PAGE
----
Pet-Proof Your Holiday Celebration

Cynthia Ross Cravit | December 23rd, 2016

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Food and decorations that light up our holiday spirits can be dangerous for pets.

Holiday indulgences

Avoid sharing food from the holiday buffet. Anything rich or fatty can cause an upset stomach or a more serious illness such as pancreatitis which can cause severe pain, vomiting and dehydration.

Uncooked meat, fish, and poultry can contain disease-causing parasites and bacteria, such as E. coli. Poultry bones are also a risk for choking or if swallowed, tearing your pet’s intestinal tract.

Another definite no-no is alcohol. While many pets are attracted to sweet drinks, especially egg nog, alcohol is extremely toxic. In fact, hundreds of dogs and cats die annually from alcohol consumption.

Tobacco products can also be fatal, if ingested. Signs of poisoning develop fairly quickly, usually within 15 to 45 minutes, and include excitation, salivation, vomiting, and diarrhea. Pets can also develop seizures or cardiac arrest. Cigarettes, cigars, tobacco, nicotine gum and patches, and ashtrays should always be kept out of reach.

Yet another risk comes from the sweet table. Chocolate, coffee, and tea all contain a dangerous substance called xanthines which can cause nervous system or urinary system damage and heart stimulation.

Other foods to be concerned about:

— Uncooked yeast dough. It can actually expand in your dog or cat’s digestive system, causing pain and possible rupture of the stomach or intestines.

— Grapes and raisins contain a toxin which can damage the kidneys.

— Macadamia nuts are also toxic and can affect the digestive and nervous systems and muscles of your pet.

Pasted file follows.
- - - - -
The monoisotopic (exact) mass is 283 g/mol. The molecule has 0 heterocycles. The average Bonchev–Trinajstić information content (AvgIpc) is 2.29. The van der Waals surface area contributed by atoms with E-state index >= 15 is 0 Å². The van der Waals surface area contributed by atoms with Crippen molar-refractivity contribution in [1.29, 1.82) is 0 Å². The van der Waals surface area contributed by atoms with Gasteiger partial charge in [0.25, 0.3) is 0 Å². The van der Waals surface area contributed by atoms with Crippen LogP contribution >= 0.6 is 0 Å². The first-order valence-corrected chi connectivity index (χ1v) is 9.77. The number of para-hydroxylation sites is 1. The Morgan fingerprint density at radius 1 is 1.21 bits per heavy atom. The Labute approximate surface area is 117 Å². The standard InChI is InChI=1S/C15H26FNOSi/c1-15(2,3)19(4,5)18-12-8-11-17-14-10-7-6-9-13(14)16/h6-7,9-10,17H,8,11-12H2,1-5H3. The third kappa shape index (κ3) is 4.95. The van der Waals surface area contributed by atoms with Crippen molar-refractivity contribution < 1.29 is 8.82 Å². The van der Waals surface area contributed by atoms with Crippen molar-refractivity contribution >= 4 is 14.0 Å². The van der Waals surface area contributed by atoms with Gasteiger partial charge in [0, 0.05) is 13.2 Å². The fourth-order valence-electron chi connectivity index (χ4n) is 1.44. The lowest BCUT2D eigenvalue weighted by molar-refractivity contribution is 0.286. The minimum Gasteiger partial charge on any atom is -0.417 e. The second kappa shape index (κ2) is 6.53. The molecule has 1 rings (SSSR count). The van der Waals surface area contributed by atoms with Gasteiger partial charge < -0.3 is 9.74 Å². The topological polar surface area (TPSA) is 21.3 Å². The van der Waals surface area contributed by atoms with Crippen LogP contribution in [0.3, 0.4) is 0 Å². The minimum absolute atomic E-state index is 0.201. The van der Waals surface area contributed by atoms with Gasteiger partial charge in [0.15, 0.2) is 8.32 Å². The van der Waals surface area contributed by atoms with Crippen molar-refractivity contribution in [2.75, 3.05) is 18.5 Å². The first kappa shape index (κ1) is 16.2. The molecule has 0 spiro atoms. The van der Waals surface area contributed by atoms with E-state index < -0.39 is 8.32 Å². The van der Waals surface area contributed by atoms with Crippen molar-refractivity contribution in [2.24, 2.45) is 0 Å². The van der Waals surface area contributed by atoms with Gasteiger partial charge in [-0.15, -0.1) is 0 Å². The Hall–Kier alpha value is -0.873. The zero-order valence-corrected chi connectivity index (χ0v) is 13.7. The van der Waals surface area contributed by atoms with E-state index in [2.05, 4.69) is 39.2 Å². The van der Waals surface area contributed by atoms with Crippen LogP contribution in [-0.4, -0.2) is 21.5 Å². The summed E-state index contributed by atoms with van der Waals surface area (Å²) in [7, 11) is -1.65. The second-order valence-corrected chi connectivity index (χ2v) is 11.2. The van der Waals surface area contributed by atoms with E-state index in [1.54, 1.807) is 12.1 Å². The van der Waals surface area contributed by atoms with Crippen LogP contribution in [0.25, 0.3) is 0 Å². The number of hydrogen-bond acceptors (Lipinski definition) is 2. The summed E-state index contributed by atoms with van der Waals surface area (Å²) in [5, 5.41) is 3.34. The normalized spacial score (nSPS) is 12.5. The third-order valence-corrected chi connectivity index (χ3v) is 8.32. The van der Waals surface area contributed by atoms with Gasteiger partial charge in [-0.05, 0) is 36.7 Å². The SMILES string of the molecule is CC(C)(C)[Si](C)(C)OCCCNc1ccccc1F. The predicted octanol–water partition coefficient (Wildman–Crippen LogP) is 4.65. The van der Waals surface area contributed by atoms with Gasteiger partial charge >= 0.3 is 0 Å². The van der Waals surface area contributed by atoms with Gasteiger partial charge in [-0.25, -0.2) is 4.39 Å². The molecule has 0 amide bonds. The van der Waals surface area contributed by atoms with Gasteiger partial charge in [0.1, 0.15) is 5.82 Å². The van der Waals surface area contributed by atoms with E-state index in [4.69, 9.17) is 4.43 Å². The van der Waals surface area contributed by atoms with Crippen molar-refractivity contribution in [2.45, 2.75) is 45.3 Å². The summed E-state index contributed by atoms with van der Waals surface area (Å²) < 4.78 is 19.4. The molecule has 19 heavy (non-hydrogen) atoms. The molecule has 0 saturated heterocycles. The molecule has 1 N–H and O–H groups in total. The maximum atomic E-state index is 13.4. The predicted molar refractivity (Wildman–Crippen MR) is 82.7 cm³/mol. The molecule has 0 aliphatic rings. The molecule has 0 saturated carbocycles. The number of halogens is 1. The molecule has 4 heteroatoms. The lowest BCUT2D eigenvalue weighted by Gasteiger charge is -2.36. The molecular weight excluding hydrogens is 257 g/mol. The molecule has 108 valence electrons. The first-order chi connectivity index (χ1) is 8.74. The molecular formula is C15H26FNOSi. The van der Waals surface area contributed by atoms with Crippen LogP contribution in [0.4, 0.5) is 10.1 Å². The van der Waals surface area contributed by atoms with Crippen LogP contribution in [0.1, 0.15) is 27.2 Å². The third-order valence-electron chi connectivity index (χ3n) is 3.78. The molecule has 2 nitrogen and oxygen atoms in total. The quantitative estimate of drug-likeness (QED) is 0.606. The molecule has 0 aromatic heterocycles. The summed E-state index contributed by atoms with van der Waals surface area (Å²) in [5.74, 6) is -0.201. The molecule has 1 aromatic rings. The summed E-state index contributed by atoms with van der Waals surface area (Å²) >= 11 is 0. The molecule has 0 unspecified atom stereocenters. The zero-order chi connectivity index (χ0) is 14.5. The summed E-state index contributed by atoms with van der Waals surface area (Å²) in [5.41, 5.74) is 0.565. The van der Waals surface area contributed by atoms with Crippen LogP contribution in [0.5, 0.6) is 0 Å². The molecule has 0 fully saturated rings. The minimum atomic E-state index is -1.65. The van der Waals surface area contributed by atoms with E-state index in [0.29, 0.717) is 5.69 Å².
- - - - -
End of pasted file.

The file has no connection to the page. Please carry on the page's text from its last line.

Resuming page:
And remember to clear all plastic or aluminum foil food coverings from countertops. Meat-soaked strings, a tempting nibbly for your pet, can cause a surgical emergency called a ‘linear string foreign body’ in the intestines.

Finally, be sure to pet-proof all garbage.

The tree and its trimmings

— Puppies and kittens, in particular, have a natural instinct to chew on things. Make sure any exposed wiring from holiday lights is taped down or hidden to prevent electrocution or shock.

— Cats often see trees as a fabulous climbing adventure. Remember to position your tree somewhere stable in a flat, wide base. Besides the obvious risk of damaging any breakable ornaments, a fallen tree can injure your pet.

— Go tinsel-free. While tinsel could pass through the digestive tract of your pet, there is no guarantee that it might not do further damage.

— Glass ornaments can shatter and the pieces can easily cut paws or become a strangulation hazard. Hang the breakable items higher up on the tree.

— Avoid decorating your tree with popcorn or cranberry strands or other food that may tempt your pet.

— Make sure your pet does not have access to Christmas tree water. Cover the bottom of the tree with a skirt or cover. Tree water may contain fertilizers, which can cause stomach upset. Stagnant tree water can also be a breeding ground for bacteria, which can lead to vomiting, nausea or diarrhea.

Bows and decorations

All the glittery wrappings — ribbons, yarn, bows and string — can cause intestinal obstruction and bunching of the intestine if ingested. These conditions require surgery and can be fatal. Ribbons and bells tied merrily around your dog or cat’s neck may be cute, but they can also be dangerous.

Adhesives and glues can be toxic and are often attractive to animals. Other potentially dangerous items include ornament hooks, batteries, and Styrofoam.

The festive plants of the season — poinsettias, mistletoe, ivy and holly berries — should be kept out of reach. If eaten, these holiday plants can be poisonous and even deadly.

Potpourri also contains oils that can be toxic to pets. And just as you should not leave candles unattended around children, the same rule applies to our four-legged friends.

On the Web:

For more information on keeping your pet save this season, visit www.peteducation.com.

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